Borneo Sarawak Resort ~ Malaysia Travel Pictures
Royal Mulu Resort in Gunung Mulu National Park
The Royal Mulu Resort in Gunung Mulu National Park is about a 75-minute flight south from Kota Kinabalu. This park is the main destination for tours of Borneo Island. Visitors come to tour the show caves, and visit a local village on a river boat tour. At Royal Mulu Resort, you can also take part in advanced caving, rafting, rock climbing (including The Pinnacle climb), ATV tours. Unfortunately, I didn't know about these options until I arrived..
Royal Mulu Resort Sarawak ~ Outdoor meeting area and patio
In just under an hour, we had arrived, checked in, unpacked, washed and changed, then gobbled lunch, so we could join the group taking a 3-5km (2-3 mile) hike to see the bats at two of the show caves.
We would return to the lodge at 5:30 p.m.
Today's hectic schedule, with road and plane travel, and a goodly hike and many steps in the heat, can make for an exhausting day; for this reason alone,
I would recommend adding this arrival day as an 'extra' day to your tour.
How lovely to be able to arrive midday, have a leisurely lunch, and relax around the pool or indulge at the spa.
Traditional Sarawak Dancer at after- dinner show Royal Mulu
I spoke to one guest the next day, who said, "We have a fellow with us who is 80 years old, and he's exhausted.
Most of us in our group are in our 70s. That hike yesterday, on a travel day, was just too much!"
The hotel grounds and buildings are linked with a wide boardwalk, all about 20 feet above the swampy jungle growth.
Of course, I asked about the incidence of malaria (I had elected not to use antimalarials - see Borneo Sandakan page) but with all the water around the resort, I had to ask again.
"No," said Richard, our guide. "There are five million bats here, and they eat all the insects for miles around."
The Royal Mulu Resort layout ~ a Brief Description:
The main building -- the lobby, bar and dining room -- overlooks the river and the sheer limestone cliff on the far side, and faces the swimming pool on the opposite. At night, floodlights illuminate the cliff face, and hundreds of bats could be seen swooping and scooping any and (one presumes) all insects. The dining areas seemed to be separated, with one section for group tours and one for independent travellers.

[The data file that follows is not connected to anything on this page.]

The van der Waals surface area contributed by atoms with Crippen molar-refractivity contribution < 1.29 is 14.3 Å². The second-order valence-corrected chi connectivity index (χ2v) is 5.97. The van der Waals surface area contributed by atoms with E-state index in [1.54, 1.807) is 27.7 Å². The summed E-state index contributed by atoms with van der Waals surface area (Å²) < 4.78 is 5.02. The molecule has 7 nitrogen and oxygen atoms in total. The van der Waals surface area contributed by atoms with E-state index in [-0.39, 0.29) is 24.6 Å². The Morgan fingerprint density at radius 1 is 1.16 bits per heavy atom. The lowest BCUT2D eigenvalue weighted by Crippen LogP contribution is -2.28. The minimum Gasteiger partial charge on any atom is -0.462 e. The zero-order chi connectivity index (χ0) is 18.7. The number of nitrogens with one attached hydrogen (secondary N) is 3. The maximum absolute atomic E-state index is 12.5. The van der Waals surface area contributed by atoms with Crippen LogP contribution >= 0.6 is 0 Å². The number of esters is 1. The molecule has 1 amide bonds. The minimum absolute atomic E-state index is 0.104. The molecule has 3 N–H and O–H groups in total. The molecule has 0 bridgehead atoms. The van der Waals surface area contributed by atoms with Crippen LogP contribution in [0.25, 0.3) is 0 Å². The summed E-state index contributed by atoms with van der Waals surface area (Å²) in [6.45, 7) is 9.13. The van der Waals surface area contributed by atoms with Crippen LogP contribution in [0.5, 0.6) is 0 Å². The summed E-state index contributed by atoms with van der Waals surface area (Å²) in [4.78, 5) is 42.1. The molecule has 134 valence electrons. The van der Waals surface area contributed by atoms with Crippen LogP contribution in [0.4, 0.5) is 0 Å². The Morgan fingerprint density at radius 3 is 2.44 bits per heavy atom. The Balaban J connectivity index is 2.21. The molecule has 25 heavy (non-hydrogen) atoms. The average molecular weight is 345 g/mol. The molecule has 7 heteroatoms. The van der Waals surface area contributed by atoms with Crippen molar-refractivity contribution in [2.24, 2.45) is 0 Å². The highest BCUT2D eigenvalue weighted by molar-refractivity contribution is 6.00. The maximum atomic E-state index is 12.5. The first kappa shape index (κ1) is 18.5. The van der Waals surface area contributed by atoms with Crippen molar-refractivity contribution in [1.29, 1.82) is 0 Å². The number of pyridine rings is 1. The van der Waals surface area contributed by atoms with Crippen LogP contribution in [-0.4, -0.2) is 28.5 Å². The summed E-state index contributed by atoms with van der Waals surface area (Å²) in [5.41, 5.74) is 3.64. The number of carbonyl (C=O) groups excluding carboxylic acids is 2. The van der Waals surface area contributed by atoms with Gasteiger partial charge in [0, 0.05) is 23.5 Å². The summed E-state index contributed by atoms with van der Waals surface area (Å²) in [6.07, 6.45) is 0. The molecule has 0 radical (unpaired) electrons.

The Mulu spa rooms are accessed by following a series of boardwalks towards the far end of the complex; though the resort web site (royalmuluresort.com) pictures show what seems to be a fairly compact complex, it is actually quite large. I managed to fit in a massage, a facial and a reflexology treatment, but there are many more services offered.
Gunung Mulu Tale about Climbing The Pinnacles at Mulu National Park
I spoke with one spa client, a girl whose knees were scraped and whose arms and legs had many scratches.
She said she'd been studying in Sarawak for three months now, and had just spent a day climbing the Pinnacles * and another day climbing down.
Before coming here to the Royal Mulu resort, she said she stayed two nights in a nearby hostel, but now, after the climb, she said she needed some luxury.
With sudden downpours a fact of life here, bring a rain jacket or poncho for times when you are hiking or on the boat.
The hotel provides large umbrellas for trips to and from your room. One night, I had just reached the dining room when the heavens opened, and a torrential downpour drummed so loudly for 20 minutes that diners had to shout to be heard. As suddenly as it started, the rain stopped, only to start again in the night and drum the roof some more.
Overall, I enjoyed the food at the Royal Mulu
The meals at the resort suited me, but food reviewing is highly subjective, so here are a few dishes to give you an idea. If you are well-travelled, as most guests to Sarawak are, you will most likely enjoy your meals.
For one lunch, I tried the Asian style buffet, including noodles, oyster mushroom salad, bok choy, coleslaw and a very good chicken noodle soup.
Another lunch included thin, tender slices of roast beef wrapped around white asparagus in a vinaigrette with honeydew melon cubes. A clear broth soup with bok choy-like greens was excellent.
At dinner one night, I tried a Spicy Creole style chicken -- tender chicken portions, skin-on, in a hot chili sauce. But the Coq in the Coq au Vin was downright chewy, as was the chicken in the Chicken Kiev. A good assortment of salad bar items, noodles and vegetables, and, for dessert, some cheesecake and tea.
Breakfasts were good, too, with something to suit most everyone according to their custom -- American, British, German, Asian. I had omelets, noodles, home fries, sliced ham and cheese, fruit, cake and toast. All that walking and fresh air works up a hearty appetite!
Another group of Traditional Dancers Royal Mulu Sarawak Borneo
After dinner, the traditional cultural show performers entertained us in the dining room.
Their costumes are quite wonderful and elaborate.
A stage area is set up in front of a mural at one end of the dining room (furthest from the buffet).